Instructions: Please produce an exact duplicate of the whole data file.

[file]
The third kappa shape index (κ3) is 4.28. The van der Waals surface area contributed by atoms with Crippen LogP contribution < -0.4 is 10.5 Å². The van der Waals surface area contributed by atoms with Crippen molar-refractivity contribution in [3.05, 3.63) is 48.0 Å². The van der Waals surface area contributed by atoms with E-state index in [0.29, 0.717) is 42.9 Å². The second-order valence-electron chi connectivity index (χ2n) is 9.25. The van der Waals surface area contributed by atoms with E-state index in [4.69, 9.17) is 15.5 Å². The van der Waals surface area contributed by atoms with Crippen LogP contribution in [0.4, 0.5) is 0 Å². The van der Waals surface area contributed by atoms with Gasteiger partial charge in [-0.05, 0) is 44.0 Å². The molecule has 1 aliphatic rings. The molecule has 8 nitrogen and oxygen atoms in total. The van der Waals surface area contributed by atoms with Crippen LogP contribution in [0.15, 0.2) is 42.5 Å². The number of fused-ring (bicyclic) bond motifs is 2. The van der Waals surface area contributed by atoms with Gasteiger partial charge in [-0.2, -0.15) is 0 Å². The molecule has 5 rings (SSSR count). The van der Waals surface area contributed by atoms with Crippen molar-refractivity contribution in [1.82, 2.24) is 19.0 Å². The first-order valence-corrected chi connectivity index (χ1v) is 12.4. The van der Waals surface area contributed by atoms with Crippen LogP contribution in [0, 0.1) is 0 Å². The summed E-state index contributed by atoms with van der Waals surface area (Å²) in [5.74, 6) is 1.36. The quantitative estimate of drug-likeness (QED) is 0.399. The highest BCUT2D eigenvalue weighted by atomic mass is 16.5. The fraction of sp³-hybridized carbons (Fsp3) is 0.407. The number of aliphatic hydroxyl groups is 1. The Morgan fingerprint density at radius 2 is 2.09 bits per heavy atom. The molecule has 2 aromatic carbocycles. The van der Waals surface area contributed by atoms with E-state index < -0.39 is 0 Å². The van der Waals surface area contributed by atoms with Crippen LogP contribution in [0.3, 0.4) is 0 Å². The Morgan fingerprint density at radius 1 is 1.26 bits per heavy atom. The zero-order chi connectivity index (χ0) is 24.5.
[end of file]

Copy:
The third kappa shape index (κ3) is 4.28. The van der Waals surface area contributed by atoms with Crippen LogP contribution < -0.4 is 10.5 Å². The van der Waals surface area contributed by atoms with Crippen molar-refractivity contribution in [3.05, 3.63) is 48.0 Å². The van der Waals surface area contributed by atoms with E-state index in [0.29, 0.717) is 42.9 Å². The second-order valence-electron chi connectivity index (χ2n) is 9.25. The van der Waals surface area contributed by atoms with E-state index in [4.69, 9.17) is 15.5 Å². The van der Waals surface area contributed by atoms with Crippen LogP contribution in [0.4, 0.5) is 0 Å². The van der Waals surface area contributed by atoms with Gasteiger partial charge in [-0.05, 0) is 44.0 Å². The molecule has 1 aliphatic rings. The molecule has 8 nitrogen and oxygen atoms in total. The van der Waals surface area contributed by atoms with Crippen LogP contribution in [0.15, 0.2) is 42.5 Å². The number of fused-ring (bicyclic) bond motifs is 2. The van der Waals surface area contributed by atoms with Gasteiger partial charge in [-0.2, -0.15) is 0 Å². The molecule has 5 rings (SSSR count). The van der Waals surface area contributed by atoms with Crippen molar-refractivity contribution in [1.82, 2.24) is 19.0 Å². The first-order valence-corrected chi connectivity index (χ1v) is 12.4. The van der Waals surface area contributed by atoms with Crippen LogP contribution in [0, 0.1) is 0 Å². The summed E-state index contributed by atoms with van der Waals surface area (Å²) in [5.74, 6) is 1.36. The quantitative estimate of drug-likeness (QED) is 0.399. The highest BCUT2D eigenvalue weighted by atomic mass is 16.5. The fraction of sp³-hybridized carbons (Fsp3) is 0.407. The number of aliphatic hydroxyl groups is 1. The Morgan fingerprint density at radius 2 is 2.09 bits per heavy atom. The molecule has 2 aromatic carbocycles. The van der Waals surface area contributed by atoms with E-state index < -0.39 is 0 Å². The van der Waals surface area contributed by atoms with Crippen LogP contribution in [0.3, 0.4) is 0 Å². The Morgan fingerprint density at radius 1 is 1.26 bits per heavy atom. The zero-order chi connectivity index (χ0) is 24.5.